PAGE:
You want to create a limited time “countdown” ad, but also let customers know how many red widgets are in stock before they disappear for good…

What’s more, you need to be able to adjust the price on the fly to determine the best price point that drives the most conversions and sales.

The good news is that you can do all these things dynamically using Google Adwords Ad Customizers.

google search - placeitSource: Placeit.net

What are Ad Customizers?

As the name implies, ad customizers allow you to dynamically insert specific details from a feed. The benefits from doing this are two-fold: You vastly improve the relevance of your ads (and thus your quality score), and your visitors get exactly what they want with less barriers to purchase. It’s a win-win.

Ad customizers go well beyond things like color or style. If you only want to make minor changes to an ad or ad group, you may be better served by dynamic keyword insertion. But for deeper, more meaningful customization, ad customizers are a better option. With them, you can dynamically adjust things like:

• Color
• Size
• Inventory/stock details (Only X left!)
• Pricing
• Countdowns (days, hours, etc.)
• Seasonal sales, discounts, events

Google’s own examples of what can be replaced to more precisely target customer searches:



The great thing about ad customizers is that you’re in complete control of managing the process and what information gets pulled. This gives you unprecedented flexibility in focusing in on and targeting precisely what your audience is looking for—right down to the granular level.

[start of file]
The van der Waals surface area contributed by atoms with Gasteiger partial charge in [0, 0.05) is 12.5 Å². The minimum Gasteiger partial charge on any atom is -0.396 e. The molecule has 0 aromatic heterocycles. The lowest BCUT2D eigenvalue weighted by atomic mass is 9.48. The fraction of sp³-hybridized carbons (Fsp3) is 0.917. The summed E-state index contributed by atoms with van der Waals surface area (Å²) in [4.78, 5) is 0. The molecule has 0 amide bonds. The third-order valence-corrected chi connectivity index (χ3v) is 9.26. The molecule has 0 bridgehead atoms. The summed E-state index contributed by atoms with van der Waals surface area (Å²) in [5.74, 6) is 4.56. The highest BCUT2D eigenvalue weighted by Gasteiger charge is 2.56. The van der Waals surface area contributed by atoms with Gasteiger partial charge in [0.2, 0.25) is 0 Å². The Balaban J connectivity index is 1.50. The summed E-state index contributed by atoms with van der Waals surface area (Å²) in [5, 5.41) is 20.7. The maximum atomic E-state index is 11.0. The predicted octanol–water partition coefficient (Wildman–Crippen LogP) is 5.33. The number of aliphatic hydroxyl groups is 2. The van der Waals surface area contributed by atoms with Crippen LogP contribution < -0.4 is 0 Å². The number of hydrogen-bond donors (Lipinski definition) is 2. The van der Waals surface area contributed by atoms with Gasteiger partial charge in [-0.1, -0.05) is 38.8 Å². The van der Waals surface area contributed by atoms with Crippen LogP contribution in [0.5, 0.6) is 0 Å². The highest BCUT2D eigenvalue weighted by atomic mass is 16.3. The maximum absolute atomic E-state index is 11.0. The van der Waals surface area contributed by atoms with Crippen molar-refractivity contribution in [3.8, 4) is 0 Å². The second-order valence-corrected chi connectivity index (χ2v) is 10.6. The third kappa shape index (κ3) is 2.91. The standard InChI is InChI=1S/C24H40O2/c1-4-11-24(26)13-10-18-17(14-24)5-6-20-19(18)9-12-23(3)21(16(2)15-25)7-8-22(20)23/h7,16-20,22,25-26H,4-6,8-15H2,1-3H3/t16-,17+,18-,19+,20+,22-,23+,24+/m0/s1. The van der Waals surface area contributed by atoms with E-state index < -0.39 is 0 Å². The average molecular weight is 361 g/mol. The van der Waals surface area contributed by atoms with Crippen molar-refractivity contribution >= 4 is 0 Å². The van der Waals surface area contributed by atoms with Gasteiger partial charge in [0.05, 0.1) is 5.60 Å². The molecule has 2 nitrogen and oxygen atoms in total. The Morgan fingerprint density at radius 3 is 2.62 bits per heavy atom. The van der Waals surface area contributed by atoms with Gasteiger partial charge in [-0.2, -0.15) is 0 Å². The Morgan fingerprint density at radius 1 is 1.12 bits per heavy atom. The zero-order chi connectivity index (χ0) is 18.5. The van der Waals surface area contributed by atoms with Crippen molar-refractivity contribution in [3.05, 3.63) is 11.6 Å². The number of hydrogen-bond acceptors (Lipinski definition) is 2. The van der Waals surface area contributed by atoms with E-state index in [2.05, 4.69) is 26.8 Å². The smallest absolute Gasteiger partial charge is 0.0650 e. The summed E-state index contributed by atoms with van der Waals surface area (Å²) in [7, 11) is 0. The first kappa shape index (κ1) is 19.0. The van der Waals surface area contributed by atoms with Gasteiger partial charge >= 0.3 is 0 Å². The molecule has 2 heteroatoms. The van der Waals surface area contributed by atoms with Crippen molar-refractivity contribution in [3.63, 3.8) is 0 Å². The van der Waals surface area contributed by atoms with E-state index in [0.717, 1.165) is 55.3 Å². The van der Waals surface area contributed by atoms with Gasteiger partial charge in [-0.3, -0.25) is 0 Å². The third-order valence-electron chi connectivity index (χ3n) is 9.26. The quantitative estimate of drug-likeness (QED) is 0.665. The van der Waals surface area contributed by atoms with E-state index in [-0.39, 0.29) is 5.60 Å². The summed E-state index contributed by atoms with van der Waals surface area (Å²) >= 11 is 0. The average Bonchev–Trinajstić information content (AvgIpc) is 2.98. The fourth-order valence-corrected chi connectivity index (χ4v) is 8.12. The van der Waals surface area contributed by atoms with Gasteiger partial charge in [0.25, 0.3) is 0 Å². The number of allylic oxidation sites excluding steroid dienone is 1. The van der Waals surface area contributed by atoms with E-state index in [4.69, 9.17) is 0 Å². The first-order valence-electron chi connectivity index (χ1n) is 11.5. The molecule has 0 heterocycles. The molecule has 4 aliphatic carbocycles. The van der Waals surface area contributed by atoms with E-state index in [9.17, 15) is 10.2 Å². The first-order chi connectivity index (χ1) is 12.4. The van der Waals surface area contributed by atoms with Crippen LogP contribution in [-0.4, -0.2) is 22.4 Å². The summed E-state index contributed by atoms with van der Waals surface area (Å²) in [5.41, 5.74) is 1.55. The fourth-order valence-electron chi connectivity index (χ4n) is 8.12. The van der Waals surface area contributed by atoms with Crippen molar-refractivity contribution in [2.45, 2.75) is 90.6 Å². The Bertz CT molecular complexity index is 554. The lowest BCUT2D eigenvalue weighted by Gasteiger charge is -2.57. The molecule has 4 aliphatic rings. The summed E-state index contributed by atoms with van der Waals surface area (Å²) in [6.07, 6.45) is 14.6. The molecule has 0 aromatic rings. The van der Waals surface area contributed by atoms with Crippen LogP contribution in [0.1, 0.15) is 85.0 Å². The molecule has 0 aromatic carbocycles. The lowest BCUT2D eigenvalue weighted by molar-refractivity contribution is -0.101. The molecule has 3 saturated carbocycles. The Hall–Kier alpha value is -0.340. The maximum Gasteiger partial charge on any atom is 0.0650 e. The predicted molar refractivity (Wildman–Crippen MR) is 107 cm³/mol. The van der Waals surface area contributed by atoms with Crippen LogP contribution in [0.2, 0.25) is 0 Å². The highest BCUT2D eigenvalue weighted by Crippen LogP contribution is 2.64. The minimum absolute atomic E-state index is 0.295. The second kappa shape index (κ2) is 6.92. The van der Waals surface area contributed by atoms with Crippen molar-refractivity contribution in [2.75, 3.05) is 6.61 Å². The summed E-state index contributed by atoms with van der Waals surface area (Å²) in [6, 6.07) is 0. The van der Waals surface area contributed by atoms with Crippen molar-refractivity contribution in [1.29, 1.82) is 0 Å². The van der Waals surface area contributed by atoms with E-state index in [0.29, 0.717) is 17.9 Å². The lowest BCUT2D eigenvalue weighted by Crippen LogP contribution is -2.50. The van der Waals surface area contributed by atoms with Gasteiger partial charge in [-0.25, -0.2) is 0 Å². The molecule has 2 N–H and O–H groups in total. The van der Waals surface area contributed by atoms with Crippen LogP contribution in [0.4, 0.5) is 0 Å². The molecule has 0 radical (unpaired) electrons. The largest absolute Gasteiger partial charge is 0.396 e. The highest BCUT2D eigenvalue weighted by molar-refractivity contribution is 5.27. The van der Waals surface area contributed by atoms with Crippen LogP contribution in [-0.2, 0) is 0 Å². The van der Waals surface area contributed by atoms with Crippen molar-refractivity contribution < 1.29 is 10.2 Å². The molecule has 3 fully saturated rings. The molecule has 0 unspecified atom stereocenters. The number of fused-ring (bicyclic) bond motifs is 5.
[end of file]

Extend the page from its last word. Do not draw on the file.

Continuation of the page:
So how do you use them?

Using Ad Customizers Successfully

Ad customizers are made up of parameters which are inside braces like this. Each parameter includes two parts: the data sheet reference and the column reference.

An example of an ad customizer parameter.

An example of an ad customizer parameter.

The data sheet is a spreadsheet that you can download here. In it, you’ll see several columns, including price, text, date and number. These columns tell Google how to format the data you set.

Countdowns work a bit differently, since time zones get thrown into the mix—and the last thing you want to do is anger visitors who think they’re getting the deal on time but are too late. You can also use countdowns to set a one-time event, or multiple events.